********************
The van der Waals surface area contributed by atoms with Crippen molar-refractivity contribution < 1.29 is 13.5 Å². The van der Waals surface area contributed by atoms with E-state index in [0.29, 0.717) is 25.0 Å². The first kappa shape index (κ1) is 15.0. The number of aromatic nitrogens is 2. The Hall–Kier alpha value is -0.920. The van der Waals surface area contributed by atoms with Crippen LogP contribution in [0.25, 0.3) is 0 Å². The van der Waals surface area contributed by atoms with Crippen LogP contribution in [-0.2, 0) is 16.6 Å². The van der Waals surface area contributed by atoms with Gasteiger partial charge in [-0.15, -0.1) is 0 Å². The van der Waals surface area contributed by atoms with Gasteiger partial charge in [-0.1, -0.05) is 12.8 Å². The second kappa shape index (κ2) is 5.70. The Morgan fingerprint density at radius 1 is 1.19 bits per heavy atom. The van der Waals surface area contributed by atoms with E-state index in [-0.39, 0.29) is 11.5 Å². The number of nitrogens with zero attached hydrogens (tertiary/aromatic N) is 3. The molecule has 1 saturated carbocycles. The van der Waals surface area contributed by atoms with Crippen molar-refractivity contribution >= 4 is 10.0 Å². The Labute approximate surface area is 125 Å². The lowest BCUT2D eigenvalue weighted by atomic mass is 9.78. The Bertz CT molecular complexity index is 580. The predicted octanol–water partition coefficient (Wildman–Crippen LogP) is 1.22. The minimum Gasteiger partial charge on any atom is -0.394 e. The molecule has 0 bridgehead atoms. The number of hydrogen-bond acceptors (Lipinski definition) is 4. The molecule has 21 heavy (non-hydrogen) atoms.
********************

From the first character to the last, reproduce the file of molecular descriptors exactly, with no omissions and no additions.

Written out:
The van der Waals surface area contributed by atoms with Crippen molar-refractivity contribution < 1.29 is 13.5 Å². The van der Waals surface area contributed by atoms with E-state index in [0.29, 0.717) is 25.0 Å². The first kappa shape index (κ1) is 15.0. The number of aromatic nitrogens is 2. The Hall–Kier alpha value is -0.920. The van der Waals surface area contributed by atoms with Crippen LogP contribution in [0.25, 0.3) is 0 Å². The van der Waals surface area contributed by atoms with Crippen LogP contribution in [-0.2, 0) is 16.6 Å². The van der Waals surface area contributed by atoms with Gasteiger partial charge in [-0.15, -0.1) is 0 Å². The van der Waals surface area contributed by atoms with Gasteiger partial charge in [-0.1, -0.05) is 12.8 Å². The second kappa shape index (κ2) is 5.70. The Morgan fingerprint density at radius 1 is 1.19 bits per heavy atom. The van der Waals surface area contributed by atoms with E-state index in [-0.39, 0.29) is 11.5 Å². The number of nitrogens with zero attached hydrogens (tertiary/aromatic N) is 3. The molecule has 1 saturated carbocycles. The van der Waals surface area contributed by atoms with Crippen molar-refractivity contribution >= 4 is 10.0 Å². The Labute approximate surface area is 125 Å². The lowest BCUT2D eigenvalue weighted by atomic mass is 9.78. The Bertz CT molecular complexity index is 580. The predicted octanol–water partition coefficient (Wildman–Crippen LogP) is 1.22. The minimum Gasteiger partial charge on any atom is -0.394 e. The molecule has 0 bridgehead atoms. The number of hydrogen-bond acceptors (Lipinski definition) is 4. The molecule has 21 heavy (non-hydrogen) atoms.